Steve Arnison, Director, LexisNexis® Risk Solutions
Digital disruption has touched many sectors as new innovations transform the way that people carry out day-to-day tasks. In addition to daily tasks changing, the digital economy has also increased choice and transferred the balance of power from businesses and organizations to the consumer.It is no surprise then, that as the largest and one of the most technologically adept generations in the world, Millennials are poised to force digital change and the balance of power in the UK banking sector.
This year, we have seen a flurry of “challenger” banks enter the market. These new players are attempting to ‘shake up’ the traditional financial model and transform the way that people engage with their bank. Many of these new challengers have turned their backs on bricks-and-mortar branches on the high street, and instead have dedicated their focus and investment on digital alternatives such as online banking or mobile apps. Monzo, for example, is developing a current account and payments app after obtaining its banking license in August, and Atom Bank, which launched in October,already offers an app-only service.
These emerging challengers have recognised that digital technology is fuelling the biggest change in consumer banking for decades – and they are capitalising on it. It is the Millennial generation in particular that is driving the shift towards digital. This demographicis opting for online or mobile to book flights, arrange holidays, buy groceries and shop for clothes more quickly and easily than ever before, which suggests that the natural progression for banking is digital as well. According to a new report by Oracle Financial Services and Wharton FinTech, more than 25% of Millennials today are relying entirely on mobile banking, and nearly 70% engage with their banks most frequently on their smartphones or computers.
As a result, with so many digital-only challengers entering the market, traditional players are adopting new and innovative services such as the biometric technology,which HSBCrolled out to 15 million customersthis year. Clearly, many banks seem to believe that this digital focus is essential.Recent findings tell a different story, however, asmanyMillennials still value the in-branch banking experience as well.
A recent survey from LexisNexis® Risk Solutions, ‘UK Millennial Study: Privacy vs. Customer Experience in Financial Services3’, suggests that there is still a need for a physical presence from banks. Despite Millennials being digitally connected via smartphones and laptops, nearly two-thirds (64%) worry about the risk of online privacy, and over half (52%) are concerned about having their identity stolen through online, or mobile/app-based activities. Nearly half (48%) expressed their concerns about entering and viewing banking information on a mobile device.
The research also found that (61%) of Millennials in the UK would prefer to open a new bank account in-person, and just under half (47%) would rather open a credit card account in branch. When asked to provide a reason for this, over half (53%) stated that they found it intrusive to provide the level of financial information required to open a new account online, and 49% confirmed that they found it easier to open a new account in person, which further suggests that the online process is not as efficient as Millennial banking customers would like.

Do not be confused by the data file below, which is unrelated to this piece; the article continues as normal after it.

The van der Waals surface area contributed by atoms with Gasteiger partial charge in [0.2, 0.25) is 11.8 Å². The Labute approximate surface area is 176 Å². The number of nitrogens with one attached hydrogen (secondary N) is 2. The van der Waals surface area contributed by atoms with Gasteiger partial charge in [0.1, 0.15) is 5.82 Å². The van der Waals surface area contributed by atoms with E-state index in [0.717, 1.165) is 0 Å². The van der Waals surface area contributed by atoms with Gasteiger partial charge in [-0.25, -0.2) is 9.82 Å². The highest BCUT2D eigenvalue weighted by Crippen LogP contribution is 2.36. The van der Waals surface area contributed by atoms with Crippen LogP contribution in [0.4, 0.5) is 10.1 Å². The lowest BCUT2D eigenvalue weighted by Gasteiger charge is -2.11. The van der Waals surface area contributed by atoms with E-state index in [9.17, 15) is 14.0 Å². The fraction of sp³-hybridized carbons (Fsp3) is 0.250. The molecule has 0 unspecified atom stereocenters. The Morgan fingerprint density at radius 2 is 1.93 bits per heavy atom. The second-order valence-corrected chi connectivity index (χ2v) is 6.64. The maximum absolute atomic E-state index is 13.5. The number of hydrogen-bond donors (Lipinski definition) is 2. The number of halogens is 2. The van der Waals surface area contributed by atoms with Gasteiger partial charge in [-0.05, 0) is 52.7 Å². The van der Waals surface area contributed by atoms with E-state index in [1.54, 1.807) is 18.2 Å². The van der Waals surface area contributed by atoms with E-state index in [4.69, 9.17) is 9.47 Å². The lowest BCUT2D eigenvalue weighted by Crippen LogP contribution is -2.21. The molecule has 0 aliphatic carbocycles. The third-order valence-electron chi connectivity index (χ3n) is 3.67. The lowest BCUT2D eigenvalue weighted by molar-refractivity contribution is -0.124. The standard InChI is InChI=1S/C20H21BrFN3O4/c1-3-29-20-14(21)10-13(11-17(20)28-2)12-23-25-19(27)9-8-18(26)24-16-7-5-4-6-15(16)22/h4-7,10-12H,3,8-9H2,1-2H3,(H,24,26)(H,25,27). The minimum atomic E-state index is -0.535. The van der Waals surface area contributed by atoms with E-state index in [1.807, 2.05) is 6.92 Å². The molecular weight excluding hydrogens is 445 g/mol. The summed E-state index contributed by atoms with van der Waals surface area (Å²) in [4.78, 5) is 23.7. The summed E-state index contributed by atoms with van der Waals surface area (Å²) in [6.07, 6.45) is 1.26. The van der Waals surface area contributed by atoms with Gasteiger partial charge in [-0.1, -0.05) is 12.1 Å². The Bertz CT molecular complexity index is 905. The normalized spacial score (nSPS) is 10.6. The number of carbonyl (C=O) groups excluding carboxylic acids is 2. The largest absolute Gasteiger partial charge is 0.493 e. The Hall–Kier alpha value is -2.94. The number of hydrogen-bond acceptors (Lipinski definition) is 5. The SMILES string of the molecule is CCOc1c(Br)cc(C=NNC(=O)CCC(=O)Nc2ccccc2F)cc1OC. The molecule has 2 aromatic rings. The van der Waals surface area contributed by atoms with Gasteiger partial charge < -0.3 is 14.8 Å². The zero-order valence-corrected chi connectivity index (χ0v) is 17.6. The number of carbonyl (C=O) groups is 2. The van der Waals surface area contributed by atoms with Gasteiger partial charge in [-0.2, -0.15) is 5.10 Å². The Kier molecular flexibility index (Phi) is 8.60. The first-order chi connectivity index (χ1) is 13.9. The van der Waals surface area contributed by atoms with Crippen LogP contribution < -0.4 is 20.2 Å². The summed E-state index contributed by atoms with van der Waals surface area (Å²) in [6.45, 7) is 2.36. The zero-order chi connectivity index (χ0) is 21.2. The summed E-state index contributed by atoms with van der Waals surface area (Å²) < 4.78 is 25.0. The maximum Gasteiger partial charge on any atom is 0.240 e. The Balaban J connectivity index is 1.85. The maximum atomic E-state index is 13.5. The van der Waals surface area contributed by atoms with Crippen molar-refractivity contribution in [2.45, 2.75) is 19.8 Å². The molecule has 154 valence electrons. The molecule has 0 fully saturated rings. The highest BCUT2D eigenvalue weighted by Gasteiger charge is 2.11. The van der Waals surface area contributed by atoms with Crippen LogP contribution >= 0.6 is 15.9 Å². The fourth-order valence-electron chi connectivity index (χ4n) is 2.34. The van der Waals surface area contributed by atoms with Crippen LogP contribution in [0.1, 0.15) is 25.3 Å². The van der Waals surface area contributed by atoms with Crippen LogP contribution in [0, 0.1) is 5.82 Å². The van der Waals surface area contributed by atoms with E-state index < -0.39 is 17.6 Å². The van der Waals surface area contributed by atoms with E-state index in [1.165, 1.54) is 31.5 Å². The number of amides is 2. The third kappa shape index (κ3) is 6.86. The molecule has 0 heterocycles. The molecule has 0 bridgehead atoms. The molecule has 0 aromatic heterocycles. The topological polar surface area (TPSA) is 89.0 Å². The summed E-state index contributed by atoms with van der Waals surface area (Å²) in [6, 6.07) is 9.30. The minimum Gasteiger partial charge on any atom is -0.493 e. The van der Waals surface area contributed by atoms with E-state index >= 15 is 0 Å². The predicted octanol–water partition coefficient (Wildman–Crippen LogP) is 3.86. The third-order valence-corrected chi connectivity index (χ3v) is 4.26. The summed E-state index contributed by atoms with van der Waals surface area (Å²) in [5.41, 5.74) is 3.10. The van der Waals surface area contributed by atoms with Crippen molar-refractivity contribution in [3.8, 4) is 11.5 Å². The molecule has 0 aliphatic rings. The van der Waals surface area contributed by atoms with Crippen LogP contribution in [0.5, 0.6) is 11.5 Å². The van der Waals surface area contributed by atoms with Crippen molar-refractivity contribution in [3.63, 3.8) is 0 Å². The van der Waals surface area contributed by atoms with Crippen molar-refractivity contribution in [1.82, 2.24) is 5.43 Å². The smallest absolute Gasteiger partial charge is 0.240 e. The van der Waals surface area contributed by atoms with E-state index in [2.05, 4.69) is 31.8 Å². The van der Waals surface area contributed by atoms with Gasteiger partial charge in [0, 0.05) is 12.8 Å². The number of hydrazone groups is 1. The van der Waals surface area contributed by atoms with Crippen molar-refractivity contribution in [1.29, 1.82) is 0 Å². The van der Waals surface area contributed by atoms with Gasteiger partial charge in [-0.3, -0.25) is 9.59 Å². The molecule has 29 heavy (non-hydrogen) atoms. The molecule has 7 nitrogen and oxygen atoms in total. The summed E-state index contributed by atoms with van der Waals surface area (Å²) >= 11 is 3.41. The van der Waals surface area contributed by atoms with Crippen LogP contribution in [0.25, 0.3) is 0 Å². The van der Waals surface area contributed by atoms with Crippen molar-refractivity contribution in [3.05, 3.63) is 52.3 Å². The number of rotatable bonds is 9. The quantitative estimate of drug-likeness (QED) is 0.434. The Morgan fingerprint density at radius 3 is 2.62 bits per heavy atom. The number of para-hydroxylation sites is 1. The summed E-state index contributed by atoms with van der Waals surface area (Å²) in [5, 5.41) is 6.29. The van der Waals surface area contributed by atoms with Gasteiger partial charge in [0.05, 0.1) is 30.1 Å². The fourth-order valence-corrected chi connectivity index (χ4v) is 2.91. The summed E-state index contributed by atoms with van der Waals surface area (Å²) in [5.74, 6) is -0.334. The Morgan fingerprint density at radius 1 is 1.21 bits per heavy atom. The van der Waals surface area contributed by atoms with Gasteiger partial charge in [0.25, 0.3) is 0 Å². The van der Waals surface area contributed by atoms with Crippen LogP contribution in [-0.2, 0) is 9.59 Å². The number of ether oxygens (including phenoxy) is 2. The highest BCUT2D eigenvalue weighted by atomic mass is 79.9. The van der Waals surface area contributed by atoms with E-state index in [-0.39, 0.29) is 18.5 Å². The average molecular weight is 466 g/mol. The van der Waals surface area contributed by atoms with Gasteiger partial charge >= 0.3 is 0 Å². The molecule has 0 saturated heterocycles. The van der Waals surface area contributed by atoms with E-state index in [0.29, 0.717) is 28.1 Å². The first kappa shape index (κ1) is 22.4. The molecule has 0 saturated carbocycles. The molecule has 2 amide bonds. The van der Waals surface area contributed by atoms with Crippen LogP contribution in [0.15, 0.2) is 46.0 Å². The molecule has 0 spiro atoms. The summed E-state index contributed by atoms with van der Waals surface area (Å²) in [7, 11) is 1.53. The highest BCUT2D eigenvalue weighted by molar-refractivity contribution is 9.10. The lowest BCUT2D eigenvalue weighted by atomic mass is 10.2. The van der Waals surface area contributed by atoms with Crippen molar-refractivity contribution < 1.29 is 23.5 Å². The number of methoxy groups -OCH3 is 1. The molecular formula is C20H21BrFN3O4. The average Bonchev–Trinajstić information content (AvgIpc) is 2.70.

These younger consumers may want the convenience of a digital offering, but they still value the human interaction and face-to-face customer service that they get in branch. It would seem that having a representative of the bank to speak to, direct questions to, and who can offer guidance and an immediate decision, is still important to these customers.
Further highlighting the importance that Millennials place on opening a new account in person, respondents to the LexisNexis Risk Solutions survey overwhelmingly stated that they would be willing to wait more than 30 minutes to open a new account in branch (63%), whilst less than half (48%) said that they would wait for the same length of time to open an account online.
These findings show that even the tech-savvy Millennials who are thought of as ‘digital natives’ look for face-to-face advice when making important financial decisions.Financial services institutions therefore need to balance the level of friction that customers will tolerate with the need to safeguard these individuals against fraud, whilst also innovating to meet the demands of an increasingly digitally-savvy customer base.
Banks need to adopt technology to streamline how they engage with their customers. For example,banks could introduce solutions that make it easier for customers to prove their identity when opening a new account online, or perhaps create a system that alerts them to the moment a particular customer enters a branch. This way, the bank can gain important insights into their customers’ accounts and spending habits, which means that branch staff will be able to deliver a highly personalised service without the customer even having to open their wallet.
Our findings suggest that it is not only a digital service that customers demand; they also expect a consistent and convenient experience across all channels. The onus therefore is on banks to take proactive measures to streamline their onboarding and customer interaction processes. If they can master an omni-channel approach across online, mobile and bricks-and-mortar, banks will reap rewards that include higher customer retention and loyalty levels.